Nearly three quarters (74%) of respondents say they would value education in the workplace about pensions. Of those, 53% think it should be delivered by an independent financial adviser and 43% say it should come directly from their employer. The pension providers themselves were the least popular choice, with only 23% of people thinking this was the best source of advice.

Morten Nilsson continued: “Remember it’s never too soon to start saving into a pension. Leave it longer to get saving and you will have to put more of your salary aside every month to catch up.”

Now: Pensions recommends asking a series of key questions at interview stage to get a clear view of the pensions provision:

  1. What is the level of employer and employee contributions to the pension scheme?
  2. What are the charges on the fund?
  3. What’s the fund performance like?
  4. What happens if I leave the company? Will I pay higher charges on my pension?

–     Ends     –

For further information:

Amy Mankelow
NOW: Pensions
Tel: +44 203 640 9075
amy@nowpensions.com

Victoria Leyton
Lansons Communications
Tel: +44 207 294 3620
nowpensions@lansons.com

Notes for editors:

For the purposes of this press release:

Research conducted by Censuswide in September 2013 with 2,000 respondents.

‘Young people’ defined as 21 – 25 year olds

NOW: Pensions www.nowpensions.com   

@NowPensions

NOW: Pensions is a multi-employer trust. The investments are managed by NOW: Pensions Investments, a subsidiary of ATP in Denmark, and the administration is carried out by Paymaster, an established UK third party administrator.

The NOW: Pension Trustee Directors, whose role is to safeguard the interests of members, comprises well-known industry figures with different areas of expertise:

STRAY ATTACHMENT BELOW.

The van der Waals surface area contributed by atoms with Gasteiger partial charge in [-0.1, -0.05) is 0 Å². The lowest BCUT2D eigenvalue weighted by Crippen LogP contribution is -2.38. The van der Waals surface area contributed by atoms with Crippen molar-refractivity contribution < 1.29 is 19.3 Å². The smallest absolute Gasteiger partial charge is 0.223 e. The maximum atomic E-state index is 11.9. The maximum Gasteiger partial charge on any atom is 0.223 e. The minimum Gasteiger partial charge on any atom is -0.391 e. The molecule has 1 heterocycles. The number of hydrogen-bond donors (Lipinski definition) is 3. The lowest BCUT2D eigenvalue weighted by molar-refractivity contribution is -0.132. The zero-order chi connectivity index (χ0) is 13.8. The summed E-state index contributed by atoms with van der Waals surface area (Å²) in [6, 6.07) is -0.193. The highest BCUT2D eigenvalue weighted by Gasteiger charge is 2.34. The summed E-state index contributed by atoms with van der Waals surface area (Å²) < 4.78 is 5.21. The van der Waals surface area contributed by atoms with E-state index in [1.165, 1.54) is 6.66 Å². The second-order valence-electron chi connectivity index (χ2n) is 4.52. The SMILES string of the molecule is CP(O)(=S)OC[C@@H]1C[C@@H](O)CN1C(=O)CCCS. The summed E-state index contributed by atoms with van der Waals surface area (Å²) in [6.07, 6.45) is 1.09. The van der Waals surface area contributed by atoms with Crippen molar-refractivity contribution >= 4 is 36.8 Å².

• Nigel Waterson, former Shadow Pensions Minister
  • Imelda Walsh, former Group HR Director of Sainsbury’s
  • John Monks, member of House of Lords and former General Secretary of ETUC and TUC
  • Christopher Daykin, former Government Actuary
  • Win Robbins, former Head of European Fixed Income at Barclays Global Investors

NOW: Pensions is committed to developing a better workplace pension provision in the UK by offering a simple, high quality, cost efficient and systematically risk managed pension product that delivers better retirement savings for UK employees. With over 45 years’ experience providing Denmark’s working population with stable and consistent pensions returns, NOW: Pensions is set to transfer the knowledge acquired in Denmark to the UK pension market. Charges are just £1.50 per month administration charge (reduced administration charge of £0.30 – £1.00 to be applied during auto enrolment phasing for lower earners) plus a 0.3% annual product investment management charge, with no hidden charges.